Retired UAW president Gettelfinger denies controlling offshore bank account
Detroit — Retired United Auto Workers President Ron Gettelfinger on Tuesday denied receiving bribes funneled through a secret overseas bank accounts, one day after General Motors Co. leveled the allegations in federal court.
Gettelfinger, 76, of Louisville, Ky., who retired in 2010, released a statement through the UAW saying he read the allegations "with disgust and dismay" and faulted GM "for their malicious and utterly baseless attack against me and a supposed 'unnamed' member of my family."
"I want to be unequivocally clear: I have never had control over any financial account in any foreign country, nor has any member of my family," Gettelfinger wrote. "Further, neither I nor any member of my family have ever received one cent from a foreign account like GM claimed. Never."
On Monday, GM alleged that Fiat Chrysler Automobiles NV executives and top leaders of the UAW used secret offshore bank accounts to hide millions of dollars in bribes. A GM spokesman, James Cain, said, "we stand by our filing."
GM made the new allegations while asking U.S. District Judge Paul Borman to reinstate the automaker's civil racketeering lawsuit against FCA. Borman dismissed the case last month that accused Fiat Chrysler's late CEO, Sergio Marchionne, of orchestrating a bribery conspiracy to corrupt three rounds of bargaining with the UAW. The conspiracy was designed to harm and take over Detroit's largest automaker, according to the lawsuit, which said GM lost "billions" of dollars.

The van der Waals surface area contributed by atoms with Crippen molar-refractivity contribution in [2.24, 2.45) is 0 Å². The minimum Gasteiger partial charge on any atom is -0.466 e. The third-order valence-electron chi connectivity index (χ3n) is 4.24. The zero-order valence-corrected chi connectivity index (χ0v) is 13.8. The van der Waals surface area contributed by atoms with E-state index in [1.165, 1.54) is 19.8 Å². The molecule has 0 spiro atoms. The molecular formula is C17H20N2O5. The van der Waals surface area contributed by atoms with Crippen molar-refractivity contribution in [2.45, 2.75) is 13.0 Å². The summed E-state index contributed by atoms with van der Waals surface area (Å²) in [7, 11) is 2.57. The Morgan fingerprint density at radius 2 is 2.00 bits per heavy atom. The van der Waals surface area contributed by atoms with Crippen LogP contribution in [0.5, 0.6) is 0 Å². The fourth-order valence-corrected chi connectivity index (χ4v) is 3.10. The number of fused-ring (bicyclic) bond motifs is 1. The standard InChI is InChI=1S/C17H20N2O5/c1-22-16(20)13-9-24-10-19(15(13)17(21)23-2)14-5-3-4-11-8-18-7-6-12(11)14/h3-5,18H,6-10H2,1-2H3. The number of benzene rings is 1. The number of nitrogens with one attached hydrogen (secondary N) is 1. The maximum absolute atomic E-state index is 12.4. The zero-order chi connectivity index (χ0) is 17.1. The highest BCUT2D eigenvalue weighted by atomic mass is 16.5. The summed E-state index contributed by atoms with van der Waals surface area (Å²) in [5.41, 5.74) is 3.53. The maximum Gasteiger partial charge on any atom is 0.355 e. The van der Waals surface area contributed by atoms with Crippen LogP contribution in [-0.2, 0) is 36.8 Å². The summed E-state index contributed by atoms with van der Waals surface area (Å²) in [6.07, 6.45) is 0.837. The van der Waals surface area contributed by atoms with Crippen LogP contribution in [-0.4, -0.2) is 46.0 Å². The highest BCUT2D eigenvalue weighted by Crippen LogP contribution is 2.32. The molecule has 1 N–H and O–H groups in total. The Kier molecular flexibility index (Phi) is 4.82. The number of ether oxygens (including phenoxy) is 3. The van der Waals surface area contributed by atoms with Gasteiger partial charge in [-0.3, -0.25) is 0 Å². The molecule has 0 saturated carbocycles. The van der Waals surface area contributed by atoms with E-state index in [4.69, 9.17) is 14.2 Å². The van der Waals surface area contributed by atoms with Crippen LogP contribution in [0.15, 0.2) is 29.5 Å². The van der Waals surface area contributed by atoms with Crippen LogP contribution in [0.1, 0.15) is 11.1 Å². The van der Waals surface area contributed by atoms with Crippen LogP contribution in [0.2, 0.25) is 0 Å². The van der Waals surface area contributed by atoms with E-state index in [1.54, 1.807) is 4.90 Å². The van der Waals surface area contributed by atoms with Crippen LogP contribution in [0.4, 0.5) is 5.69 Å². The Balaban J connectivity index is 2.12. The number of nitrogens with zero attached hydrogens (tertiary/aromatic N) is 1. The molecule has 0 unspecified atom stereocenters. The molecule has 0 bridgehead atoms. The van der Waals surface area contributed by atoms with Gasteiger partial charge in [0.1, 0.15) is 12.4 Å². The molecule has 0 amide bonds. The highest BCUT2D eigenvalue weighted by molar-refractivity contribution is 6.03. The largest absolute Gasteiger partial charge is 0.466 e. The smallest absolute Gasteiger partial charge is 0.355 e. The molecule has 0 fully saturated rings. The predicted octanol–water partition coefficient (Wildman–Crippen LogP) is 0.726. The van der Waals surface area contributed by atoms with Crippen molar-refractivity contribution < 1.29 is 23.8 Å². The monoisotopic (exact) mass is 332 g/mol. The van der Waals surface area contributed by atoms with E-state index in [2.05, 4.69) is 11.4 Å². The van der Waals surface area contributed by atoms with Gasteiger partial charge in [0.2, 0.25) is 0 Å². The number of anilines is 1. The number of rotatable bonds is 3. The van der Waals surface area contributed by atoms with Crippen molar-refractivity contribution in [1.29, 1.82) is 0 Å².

The allegations were the first time Gettelfinger — who has been largely silent during the years-long scandal that has led to the convictions of 14 auto industry and UAW figures — had been mentioned in regards to the scandal.
In a court filing, GM's lawyers alleged Gettelfinger received bribes through foreign accounts he controlled, according to the lawsuit. The accounts “apparently exist in Panama and Switzerland in his name and the name of a family member."
"GM drew a line in the sand and broke my silence when they made recklessly false and defamatory statements about me and my family," Gettelfinger said. "They knew these baseless allegations would draw major media attention. They were also aware, and presumably intended, that these false allegations would tarnish my reputation.
"The harm GM has brought to my name will be never be erased in some people’s eyes," he added. "I’m sure that won’t bother top GM management or their battery of attorneys or they would have been thorough in their so called 'investigation' before publicly smearing me and my family. I do realize that this is bigger than me. It’s about GM attempting to cause as much harm as they can to the UAW."
Gettelfinger wrote that he was sickened “by the corrupt actions of some of our former leadership" — including the conviction of one former president, the implication of a second and the convictions of two former vice presidents.
“You can bet this is personal for me. I may be retired but I am not dead,” he wrote. “GM has deep pockets for sure, but I will put my integrity up against theirs any day of the week. I retired after 45 1/2 years of work in the auto industry and in our union. I pride myself on honesty and integrity and I will not sit idly by while GM maliciously and falsely attacks me.”